Tulare County Animal Control (TCAC) is planning changes to their policies, procedures and county ordinances regarding the way that division of Tulare County Health and Human Services Agency interfaces with the pet owners of Tulare County.
Residents of unincorporated areas of Tulare County can expect to hear about proposed changes to Tulare County Animal Control ordinances and lend their opinion and expertise to staff during public meetings that are being held by Tulare County Health & Human Services Agency.
The first of three public “listening” forums took place at Earlimart Elementary School last month. Turnout was sparse, consisting of four individuals and a couple of late stragglers, who did not speak. The County’s presentation staff were polite and attentive to the many questions and remarks voiced by Wendy Jones, whose legal battle with TCAC has joined with Bill Fabricius, a disabled Navy veteran. Fabricius has been repeatedly targeting by TCAC, he said, resulting in the death of more than 30 of his ranch dogs and a bill from the County for a $30,747, purportedly for TCAC’s seizure, subsequent impound, boarding and vet bills.
Anita Irving, a long-time resident of Tulare County, raised important access issues for elderly Tulare County residents in terms of TCAC’s planned abatement measures.
“Where the County is planning on designing access to TCAC’s features through internet access,” she said, “the County should keep in mind that elderly and disabled residents might encounter obstacles with this plan, particularly older residents who may not be as conversant with utilizing the internet for their needs.”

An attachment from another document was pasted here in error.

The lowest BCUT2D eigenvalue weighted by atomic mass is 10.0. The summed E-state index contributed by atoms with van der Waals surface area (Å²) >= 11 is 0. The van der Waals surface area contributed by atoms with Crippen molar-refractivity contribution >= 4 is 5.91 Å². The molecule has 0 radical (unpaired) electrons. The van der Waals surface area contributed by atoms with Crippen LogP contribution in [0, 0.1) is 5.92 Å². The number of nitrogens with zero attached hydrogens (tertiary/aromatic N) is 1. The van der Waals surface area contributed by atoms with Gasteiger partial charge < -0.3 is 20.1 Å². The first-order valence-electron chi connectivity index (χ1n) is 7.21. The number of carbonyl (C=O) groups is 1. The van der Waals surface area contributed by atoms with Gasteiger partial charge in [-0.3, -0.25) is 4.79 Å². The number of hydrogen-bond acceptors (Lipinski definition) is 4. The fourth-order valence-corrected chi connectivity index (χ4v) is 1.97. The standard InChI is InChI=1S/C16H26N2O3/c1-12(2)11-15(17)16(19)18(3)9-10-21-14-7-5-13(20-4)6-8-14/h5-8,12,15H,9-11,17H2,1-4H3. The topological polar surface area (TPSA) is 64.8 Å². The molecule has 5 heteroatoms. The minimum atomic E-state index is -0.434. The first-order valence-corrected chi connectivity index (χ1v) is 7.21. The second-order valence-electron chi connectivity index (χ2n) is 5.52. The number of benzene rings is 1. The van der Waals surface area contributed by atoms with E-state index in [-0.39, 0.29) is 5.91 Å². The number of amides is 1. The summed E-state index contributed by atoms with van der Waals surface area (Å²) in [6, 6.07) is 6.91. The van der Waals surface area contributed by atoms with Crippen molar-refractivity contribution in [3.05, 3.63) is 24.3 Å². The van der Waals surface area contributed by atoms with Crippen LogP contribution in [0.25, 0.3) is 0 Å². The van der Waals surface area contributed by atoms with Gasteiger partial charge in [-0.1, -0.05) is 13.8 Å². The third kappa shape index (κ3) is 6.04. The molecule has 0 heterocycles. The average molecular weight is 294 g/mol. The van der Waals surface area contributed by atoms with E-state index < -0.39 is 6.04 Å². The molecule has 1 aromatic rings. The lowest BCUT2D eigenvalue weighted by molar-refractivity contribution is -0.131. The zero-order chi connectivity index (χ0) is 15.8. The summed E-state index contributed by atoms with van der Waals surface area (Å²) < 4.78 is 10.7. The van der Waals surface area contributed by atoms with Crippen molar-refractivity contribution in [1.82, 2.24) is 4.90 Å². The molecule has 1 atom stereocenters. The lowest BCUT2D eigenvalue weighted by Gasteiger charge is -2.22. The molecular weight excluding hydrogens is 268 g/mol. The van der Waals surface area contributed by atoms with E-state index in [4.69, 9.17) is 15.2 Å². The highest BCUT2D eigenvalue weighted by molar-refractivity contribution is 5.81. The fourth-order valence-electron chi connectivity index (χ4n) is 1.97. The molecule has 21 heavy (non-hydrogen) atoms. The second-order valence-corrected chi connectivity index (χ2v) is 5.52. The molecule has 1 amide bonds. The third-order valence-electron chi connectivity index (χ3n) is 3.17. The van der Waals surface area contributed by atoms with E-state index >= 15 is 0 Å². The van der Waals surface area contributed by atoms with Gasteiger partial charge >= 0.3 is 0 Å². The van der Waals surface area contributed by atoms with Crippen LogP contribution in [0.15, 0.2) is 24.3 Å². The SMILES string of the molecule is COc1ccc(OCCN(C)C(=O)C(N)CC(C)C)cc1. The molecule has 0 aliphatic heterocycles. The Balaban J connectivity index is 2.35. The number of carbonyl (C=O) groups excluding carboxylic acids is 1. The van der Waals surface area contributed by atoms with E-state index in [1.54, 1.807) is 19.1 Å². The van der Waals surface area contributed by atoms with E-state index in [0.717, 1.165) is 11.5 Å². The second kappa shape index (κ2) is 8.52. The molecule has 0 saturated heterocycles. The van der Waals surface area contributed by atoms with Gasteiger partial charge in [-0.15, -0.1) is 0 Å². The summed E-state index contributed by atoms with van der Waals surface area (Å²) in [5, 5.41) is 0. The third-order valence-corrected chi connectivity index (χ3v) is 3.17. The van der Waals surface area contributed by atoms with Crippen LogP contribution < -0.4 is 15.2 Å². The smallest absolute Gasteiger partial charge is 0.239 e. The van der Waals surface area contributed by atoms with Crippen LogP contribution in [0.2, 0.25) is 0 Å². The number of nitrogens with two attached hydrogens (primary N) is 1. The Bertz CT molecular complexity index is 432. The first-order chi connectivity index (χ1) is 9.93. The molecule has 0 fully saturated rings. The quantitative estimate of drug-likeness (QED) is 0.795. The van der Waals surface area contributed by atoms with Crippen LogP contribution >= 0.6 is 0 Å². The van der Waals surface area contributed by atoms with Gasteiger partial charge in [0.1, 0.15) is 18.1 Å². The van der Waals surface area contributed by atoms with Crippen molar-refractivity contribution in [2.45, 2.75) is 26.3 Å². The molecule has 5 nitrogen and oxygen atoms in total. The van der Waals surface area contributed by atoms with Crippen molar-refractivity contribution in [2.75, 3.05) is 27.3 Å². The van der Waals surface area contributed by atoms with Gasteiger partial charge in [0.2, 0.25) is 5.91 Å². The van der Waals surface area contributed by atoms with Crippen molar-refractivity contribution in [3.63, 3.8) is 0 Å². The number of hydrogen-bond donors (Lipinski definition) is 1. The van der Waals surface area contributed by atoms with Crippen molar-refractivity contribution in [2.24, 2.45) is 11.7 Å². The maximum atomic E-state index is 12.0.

Of the many concerns voiced by those in attendance, the most commonly voiced was the probability of an expanded fee schedule which TCAC claims would remain subject to approval by the Board of Supervisors.
Other concerns voiced by Jones and Fabricius centered on their combined suffering of what both described as willful disregard of due process in TCAC’s current warrant procedures. Jones and Fabricius both raised a number of concerns surrounding the County’s plan to expand animal control agents’ authority to serving warrants in lieu of law enforcement, and TCAC’s plan to initiate their new procedures over rural aspects of Tulare County.
“The County’s plan doesn’t appear to consider the fact that some rural areas of Tulare County are not immediately subject to county authority where some land, such as my own, falls under land patent dating back to the Treaty of Guadalupe Hidalgo,” Fabricius said.
“I’ve tried numerous times to educate county authorities with TCAC regarding this aspect of their territorial jurisdiction, or lack thereof. Unfortunately, this reality of their territorial jurisdiction seems beyond their consideration and my efforts to explain this limitation on their authority and application of county ordinances to rural land in Tulare County to date have been largely disdained. One would think that County Counsel would understand the legal ramifications of county authorities enforcing county ordinances over ‘unincorporated land,’ but that office doesn’t appear to understand property law either.”
Two more public meetings regarding TCAC’s planned changes were scheduled. One in Dinuba took place on April 23 and a third is scheduled for Porterville on Thursday, May 14, at the Porterville City Council chambers.